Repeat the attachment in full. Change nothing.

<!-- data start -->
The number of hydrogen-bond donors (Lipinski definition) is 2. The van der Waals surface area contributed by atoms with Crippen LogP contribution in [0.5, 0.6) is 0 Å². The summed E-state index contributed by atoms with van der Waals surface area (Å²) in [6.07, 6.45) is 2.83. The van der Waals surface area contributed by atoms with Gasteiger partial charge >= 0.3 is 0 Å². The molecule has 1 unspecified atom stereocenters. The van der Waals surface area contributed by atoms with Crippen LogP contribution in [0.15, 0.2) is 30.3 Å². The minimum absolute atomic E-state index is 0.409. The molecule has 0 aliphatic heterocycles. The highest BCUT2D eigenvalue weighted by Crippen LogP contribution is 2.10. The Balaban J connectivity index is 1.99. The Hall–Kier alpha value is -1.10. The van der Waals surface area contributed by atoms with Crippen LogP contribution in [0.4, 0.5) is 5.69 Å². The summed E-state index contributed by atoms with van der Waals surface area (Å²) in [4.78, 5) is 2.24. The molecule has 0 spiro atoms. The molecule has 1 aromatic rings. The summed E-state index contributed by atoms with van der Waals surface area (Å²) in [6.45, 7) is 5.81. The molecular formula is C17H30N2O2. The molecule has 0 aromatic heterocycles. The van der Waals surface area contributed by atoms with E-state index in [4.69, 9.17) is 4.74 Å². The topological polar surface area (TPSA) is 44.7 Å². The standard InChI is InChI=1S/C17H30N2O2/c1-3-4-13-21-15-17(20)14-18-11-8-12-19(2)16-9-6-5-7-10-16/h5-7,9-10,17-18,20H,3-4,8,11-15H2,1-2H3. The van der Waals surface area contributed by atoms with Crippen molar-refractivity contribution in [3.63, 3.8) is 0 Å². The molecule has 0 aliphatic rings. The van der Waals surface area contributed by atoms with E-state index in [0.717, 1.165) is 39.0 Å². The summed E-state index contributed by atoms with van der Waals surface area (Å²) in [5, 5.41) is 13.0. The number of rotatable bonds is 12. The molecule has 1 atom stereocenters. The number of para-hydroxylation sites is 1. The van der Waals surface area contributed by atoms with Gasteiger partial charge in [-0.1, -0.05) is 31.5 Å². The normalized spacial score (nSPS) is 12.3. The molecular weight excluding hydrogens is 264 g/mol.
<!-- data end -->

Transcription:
The number of hydrogen-bond donors (Lipinski definition) is 2. The van der Waals surface area contributed by atoms with Crippen LogP contribution in [0.5, 0.6) is 0 Å². The summed E-state index contributed by atoms with van der Waals surface area (Å²) in [6.07, 6.45) is 2.83. The van der Waals surface area contributed by atoms with Gasteiger partial charge >= 0.3 is 0 Å². The molecule has 1 unspecified atom stereocenters. The van der Waals surface area contributed by atoms with Crippen LogP contribution in [0.15, 0.2) is 30.3 Å². The minimum absolute atomic E-state index is 0.409. The molecule has 0 aliphatic heterocycles. The highest BCUT2D eigenvalue weighted by Crippen LogP contribution is 2.10. The Balaban J connectivity index is 1.99. The Hall–Kier alpha value is -1.10. The van der Waals surface area contributed by atoms with Crippen LogP contribution in [0.4, 0.5) is 5.69 Å². The summed E-state index contributed by atoms with van der Waals surface area (Å²) in [4.78, 5) is 2.24. The molecule has 0 spiro atoms. The molecule has 1 aromatic rings. The summed E-state index contributed by atoms with van der Waals surface area (Å²) in [6.45, 7) is 5.81. The molecular formula is C17H30N2O2. The molecule has 0 aromatic heterocycles. The van der Waals surface area contributed by atoms with E-state index in [4.69, 9.17) is 4.74 Å². The topological polar surface area (TPSA) is 44.7 Å². The standard InChI is InChI=1S/C17H30N2O2/c1-3-4-13-21-15-17(20)14-18-11-8-12-19(2)16-9-6-5-7-10-16/h5-7,9-10,17-18,20H,3-4,8,11-15H2,1-2H3. The van der Waals surface area contributed by atoms with Crippen molar-refractivity contribution in [3.63, 3.8) is 0 Å². The molecule has 0 aliphatic rings. The van der Waals surface area contributed by atoms with E-state index in [0.717, 1.165) is 39.0 Å². The summed E-state index contributed by atoms with van der Waals surface area (Å²) in [5, 5.41) is 13.0. The number of rotatable bonds is 12. The molecule has 1 atom stereocenters. The number of para-hydroxylation sites is 1. The van der Waals surface area contributed by atoms with Gasteiger partial charge in [-0.1, -0.05) is 31.5 Å². The normalized spacial score (nSPS) is 12.3. The molecular weight excluding hydrogens is 264 g/mol.